ERS installed in a truck

Hydraulic versus Electric

The Lightning Hybrids ERS is a hydraulic hybrid. Although electric hybrids are well proven and are well-suited to passenger vehicles, electric hybrid technology is less suitable for heavier vehicles. In fact, the heavier the vehicle, the more hydraulic hybrids out-perform electric hybrids in a number of key areas:


Second generation batteries that can charge faster, go farther, and last longer are currently prohibitively expensive, ranging from $10,000 to over $40,000. Many battery systems are rated at 500 cycles—or about 18 months of daily charging before replacement is necessary. Equivalent hydraulic pump/motors and accumulators cost $5,000 – and they last much longer before needing to be replaced.

Charge time

Charge time not only impacts overall efficiency and utilization, but also how efficient the brake regeneration system is. Toyota currently estimates their electric brake regeneration system at 30 percent efficiency, while hydraulic brake energy regeneration efficiency is over 80 percent, since hydraulics are not limited by battery charge limits during the regeneration cycle. The following diagram shows the difference in regeneration efficiencies (click to enlarge):

Electric vs hydraulic regen efficiency

Recycling batteries

Once the batteries have reached the end of their useful life, there’s the problem of recycling them in an environmentally responsible manner. In fact, recycling these advanced lithium ion batteries is usually not cost effective, and dumping them poses a hazard to the environment. Hydraulic components are mostly aluminum and steel, which are easily recycled or repurposed.

Battery Weight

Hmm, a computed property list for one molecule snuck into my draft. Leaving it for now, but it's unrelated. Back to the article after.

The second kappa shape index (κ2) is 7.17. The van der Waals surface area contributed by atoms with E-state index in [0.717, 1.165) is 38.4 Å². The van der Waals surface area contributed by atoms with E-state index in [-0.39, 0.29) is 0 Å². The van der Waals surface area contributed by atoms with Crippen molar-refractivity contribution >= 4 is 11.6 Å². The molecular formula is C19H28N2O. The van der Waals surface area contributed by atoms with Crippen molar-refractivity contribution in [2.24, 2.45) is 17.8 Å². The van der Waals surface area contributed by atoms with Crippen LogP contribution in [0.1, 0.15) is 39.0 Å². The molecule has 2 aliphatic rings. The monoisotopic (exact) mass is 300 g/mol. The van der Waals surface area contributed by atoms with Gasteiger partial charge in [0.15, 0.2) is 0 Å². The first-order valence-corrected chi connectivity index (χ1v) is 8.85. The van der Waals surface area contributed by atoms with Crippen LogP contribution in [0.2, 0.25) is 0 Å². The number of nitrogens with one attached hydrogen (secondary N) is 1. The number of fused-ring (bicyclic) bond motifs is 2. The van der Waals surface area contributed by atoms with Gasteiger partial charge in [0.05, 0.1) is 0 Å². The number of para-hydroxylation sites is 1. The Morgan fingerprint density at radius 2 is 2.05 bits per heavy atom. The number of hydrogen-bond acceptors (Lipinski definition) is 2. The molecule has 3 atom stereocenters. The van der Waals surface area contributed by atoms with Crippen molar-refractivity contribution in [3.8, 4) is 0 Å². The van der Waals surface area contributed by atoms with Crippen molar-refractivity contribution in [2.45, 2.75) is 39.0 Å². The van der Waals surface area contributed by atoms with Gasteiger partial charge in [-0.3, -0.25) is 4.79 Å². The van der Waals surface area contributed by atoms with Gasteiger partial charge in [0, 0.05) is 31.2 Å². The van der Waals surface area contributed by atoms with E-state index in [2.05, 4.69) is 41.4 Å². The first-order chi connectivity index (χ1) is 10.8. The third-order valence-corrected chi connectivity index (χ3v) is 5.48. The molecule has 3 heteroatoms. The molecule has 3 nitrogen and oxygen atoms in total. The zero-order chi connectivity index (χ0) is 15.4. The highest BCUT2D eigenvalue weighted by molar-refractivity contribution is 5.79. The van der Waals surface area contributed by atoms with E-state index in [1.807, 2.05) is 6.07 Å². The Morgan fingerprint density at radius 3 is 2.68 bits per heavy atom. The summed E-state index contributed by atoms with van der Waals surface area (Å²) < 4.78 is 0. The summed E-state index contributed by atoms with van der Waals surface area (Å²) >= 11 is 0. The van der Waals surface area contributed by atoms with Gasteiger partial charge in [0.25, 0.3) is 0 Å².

Weight has a dramatic impact on overall transportation efficiency, and even lithium ion battery technologies add significant weight, ranging from 350 to well over 1,000 pounds. Equivalent storage in carbon fiber composite tanks weighs 200 pounds. Even the largest ERS hybrid system, designed for trucks over 35,000 lbs GVW, weighs around 1,200 lbs with fluid. The weight of batteries that would be needed for such a heavy vehicle would be much higher, compromising payload capacity and vehicle safety.

Maintenance talent availability

Electric hybrid vehicles are highly complex and the DC electrical power can be dangerous if not handled by specifically trained mechanics. There are not a large number of specifically trained mechanics in the US today, and the training requirements are significant. In contrast, most fleet mechanics already have training and a strong comfort level with hydraulic technology.

No fire hazard

The batteries in electric hybrid vehicles can cause vehicle fires. On the other hand, hydraulic fluid has a very high flashpoint and nitrogen is inert making the hydraulic hybrid safe and reliable.